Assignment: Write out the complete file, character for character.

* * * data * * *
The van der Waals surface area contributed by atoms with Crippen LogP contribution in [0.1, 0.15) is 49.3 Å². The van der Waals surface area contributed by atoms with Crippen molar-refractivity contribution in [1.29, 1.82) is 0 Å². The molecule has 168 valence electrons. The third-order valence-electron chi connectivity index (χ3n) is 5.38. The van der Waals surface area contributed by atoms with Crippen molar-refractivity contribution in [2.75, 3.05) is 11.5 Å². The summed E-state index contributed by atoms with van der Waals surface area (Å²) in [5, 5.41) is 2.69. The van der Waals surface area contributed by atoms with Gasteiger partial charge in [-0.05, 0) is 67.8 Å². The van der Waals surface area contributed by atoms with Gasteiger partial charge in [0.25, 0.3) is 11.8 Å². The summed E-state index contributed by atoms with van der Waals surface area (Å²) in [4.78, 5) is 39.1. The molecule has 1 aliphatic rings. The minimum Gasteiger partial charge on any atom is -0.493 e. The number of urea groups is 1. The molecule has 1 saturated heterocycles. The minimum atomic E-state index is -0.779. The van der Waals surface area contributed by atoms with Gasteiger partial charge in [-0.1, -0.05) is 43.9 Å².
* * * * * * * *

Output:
The van der Waals surface area contributed by atoms with Crippen LogP contribution in [0.1, 0.15) is 49.3 Å². The van der Waals surface area contributed by atoms with Crippen molar-refractivity contribution in [1.29, 1.82) is 0 Å². The molecule has 168 valence electrons. The third-order valence-electron chi connectivity index (χ3n) is 5.38. The van der Waals surface area contributed by atoms with Crippen molar-refractivity contribution in [2.75, 3.05) is 11.5 Å². The summed E-state index contributed by atoms with van der Waals surface area (Å²) in [5, 5.41) is 2.69. The van der Waals surface area contributed by atoms with Gasteiger partial charge in [-0.05, 0) is 67.8 Å². The van der Waals surface area contributed by atoms with Gasteiger partial charge in [0.25, 0.3) is 11.8 Å². The summed E-state index contributed by atoms with van der Waals surface area (Å²) in [4.78, 5) is 39.1. The molecule has 1 aliphatic rings. The minimum Gasteiger partial charge on any atom is -0.493 e. The number of urea groups is 1. The molecule has 1 saturated heterocycles. The minimum atomic E-state index is -0.779. The van der Waals surface area contributed by atoms with Gasteiger partial charge in [-0.1, -0.05) is 43.9 Å².